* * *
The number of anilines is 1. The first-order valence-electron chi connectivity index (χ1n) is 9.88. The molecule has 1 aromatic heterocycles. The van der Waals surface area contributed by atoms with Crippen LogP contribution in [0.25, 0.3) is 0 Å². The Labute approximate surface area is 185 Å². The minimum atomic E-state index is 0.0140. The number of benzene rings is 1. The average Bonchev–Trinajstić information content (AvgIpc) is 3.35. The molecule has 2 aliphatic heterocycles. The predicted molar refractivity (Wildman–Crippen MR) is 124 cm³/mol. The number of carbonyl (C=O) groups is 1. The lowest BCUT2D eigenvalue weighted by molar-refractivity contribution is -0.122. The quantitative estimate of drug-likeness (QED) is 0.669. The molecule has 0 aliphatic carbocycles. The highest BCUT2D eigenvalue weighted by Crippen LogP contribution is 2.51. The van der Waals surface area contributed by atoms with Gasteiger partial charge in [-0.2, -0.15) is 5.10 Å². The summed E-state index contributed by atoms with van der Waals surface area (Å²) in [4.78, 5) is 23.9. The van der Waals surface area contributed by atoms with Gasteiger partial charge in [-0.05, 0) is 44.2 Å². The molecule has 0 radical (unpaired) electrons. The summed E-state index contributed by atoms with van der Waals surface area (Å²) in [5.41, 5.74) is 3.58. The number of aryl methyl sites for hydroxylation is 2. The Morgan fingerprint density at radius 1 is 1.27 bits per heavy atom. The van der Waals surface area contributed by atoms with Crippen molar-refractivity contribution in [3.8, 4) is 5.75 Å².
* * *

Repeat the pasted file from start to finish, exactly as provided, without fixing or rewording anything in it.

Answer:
The number of anilines is 1. The first-order valence-electron chi connectivity index (χ1n) is 9.88. The molecule has 1 aromatic heterocycles. The van der Waals surface area contributed by atoms with Crippen LogP contribution in [0.25, 0.3) is 0 Å². The Labute approximate surface area is 185 Å². The minimum atomic E-state index is 0.0140. The number of benzene rings is 1. The average Bonchev–Trinajstić information content (AvgIpc) is 3.35. The molecule has 2 aliphatic heterocycles. The predicted molar refractivity (Wildman–Crippen MR) is 124 cm³/mol. The number of carbonyl (C=O) groups is 1. The lowest BCUT2D eigenvalue weighted by molar-refractivity contribution is -0.122. The quantitative estimate of drug-likeness (QED) is 0.669. The molecule has 0 aliphatic carbocycles. The highest BCUT2D eigenvalue weighted by Crippen LogP contribution is 2.51. The van der Waals surface area contributed by atoms with Gasteiger partial charge in [-0.2, -0.15) is 5.10 Å². The summed E-state index contributed by atoms with van der Waals surface area (Å²) in [4.78, 5) is 23.9. The van der Waals surface area contributed by atoms with Gasteiger partial charge in [-0.05, 0) is 44.2 Å². The molecule has 0 radical (unpaired) electrons. The summed E-state index contributed by atoms with van der Waals surface area (Å²) in [5.41, 5.74) is 3.58. The number of aryl methyl sites for hydroxylation is 2. The Morgan fingerprint density at radius 1 is 1.27 bits per heavy atom. The van der Waals surface area contributed by atoms with Crippen molar-refractivity contribution in [3.8, 4) is 5.75 Å².